Classical ground based interferometry
The current ground based interferometic gravitational-wave detectors are Michelson type interferometers with arm lengths in the km range. The sensitivity is limited by influences that either change the real physical arm length (typically seismic noise moving the mirrors or thermal noise moving the mirror surfaces) or by by noise sources that cause an apparent change of the arm lengths (e.g., shot noise). The first generation of most detectors is built on prototype-tested technology, using power and signal recycling, active damping and multiple-stage pendulum suspensions. Over the last decades ground-based interferometric gravitational-wave detectors have evolved to sensitivities where extended periods of data taking yield realistic chances to find gravitational waves within the data.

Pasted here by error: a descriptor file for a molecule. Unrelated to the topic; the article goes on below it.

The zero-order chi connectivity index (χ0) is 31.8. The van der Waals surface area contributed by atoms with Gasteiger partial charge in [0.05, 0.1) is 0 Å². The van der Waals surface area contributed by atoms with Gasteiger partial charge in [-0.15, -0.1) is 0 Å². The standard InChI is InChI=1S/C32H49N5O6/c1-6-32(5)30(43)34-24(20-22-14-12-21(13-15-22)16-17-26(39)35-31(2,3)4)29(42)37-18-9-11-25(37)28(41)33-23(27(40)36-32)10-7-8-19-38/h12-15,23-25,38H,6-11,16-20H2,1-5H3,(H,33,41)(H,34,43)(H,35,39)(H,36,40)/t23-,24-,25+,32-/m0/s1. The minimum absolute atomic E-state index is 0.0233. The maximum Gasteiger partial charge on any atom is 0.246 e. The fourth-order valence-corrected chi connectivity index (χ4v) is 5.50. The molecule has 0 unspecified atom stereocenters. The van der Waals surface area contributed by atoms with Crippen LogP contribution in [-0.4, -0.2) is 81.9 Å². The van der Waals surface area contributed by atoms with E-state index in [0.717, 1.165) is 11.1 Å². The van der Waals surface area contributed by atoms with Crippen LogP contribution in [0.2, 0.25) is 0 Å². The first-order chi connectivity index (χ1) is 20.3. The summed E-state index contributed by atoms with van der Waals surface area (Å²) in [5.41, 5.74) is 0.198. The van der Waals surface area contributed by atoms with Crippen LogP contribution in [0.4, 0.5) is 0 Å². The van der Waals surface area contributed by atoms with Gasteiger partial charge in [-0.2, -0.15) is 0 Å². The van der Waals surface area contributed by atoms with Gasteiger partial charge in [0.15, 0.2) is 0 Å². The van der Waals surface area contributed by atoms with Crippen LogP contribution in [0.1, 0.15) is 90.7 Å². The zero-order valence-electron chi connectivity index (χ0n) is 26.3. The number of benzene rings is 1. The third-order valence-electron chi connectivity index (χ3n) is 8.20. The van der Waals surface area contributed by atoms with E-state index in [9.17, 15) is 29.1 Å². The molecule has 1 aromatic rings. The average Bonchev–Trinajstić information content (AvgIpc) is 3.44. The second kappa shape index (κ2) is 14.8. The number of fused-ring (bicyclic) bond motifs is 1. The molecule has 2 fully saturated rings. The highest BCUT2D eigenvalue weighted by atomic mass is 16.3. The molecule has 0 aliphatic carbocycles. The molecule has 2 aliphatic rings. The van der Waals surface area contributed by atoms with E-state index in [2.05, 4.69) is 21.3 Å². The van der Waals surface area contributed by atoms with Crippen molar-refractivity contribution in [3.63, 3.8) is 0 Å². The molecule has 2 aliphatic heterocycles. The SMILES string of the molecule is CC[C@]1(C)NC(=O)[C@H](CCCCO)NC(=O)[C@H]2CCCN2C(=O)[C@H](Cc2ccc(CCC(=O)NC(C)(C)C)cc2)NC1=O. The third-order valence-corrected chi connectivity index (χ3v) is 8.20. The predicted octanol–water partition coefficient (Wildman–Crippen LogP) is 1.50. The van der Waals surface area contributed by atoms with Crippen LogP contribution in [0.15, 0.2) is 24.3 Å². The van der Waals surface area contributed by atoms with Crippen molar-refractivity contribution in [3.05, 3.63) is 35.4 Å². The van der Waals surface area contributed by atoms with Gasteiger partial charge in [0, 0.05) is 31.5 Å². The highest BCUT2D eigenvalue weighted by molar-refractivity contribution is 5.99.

Current and future experimental laboratory work will be devoted to the next generation of more sensitive interferometric gravitational wave detectors. To reduce shot noise, one has to increase the light power in the interferometer which creates problems with transmissive optics. One solution to this problem could be reflective interferometer topologies where micro- and nano-structured optics like gratings offer new potential. Substrates can then be chosen from a much wider variety of also opaque materials. Then laser powers of 1 MW may be coupled into arm cavities built from mirrors at cryogenic temperatures. The goal of this research is to fabricate and prototype grating optics of gravitational-wave detector scale as well as to demonstrate servo control schemes of supended grating coupled cavities.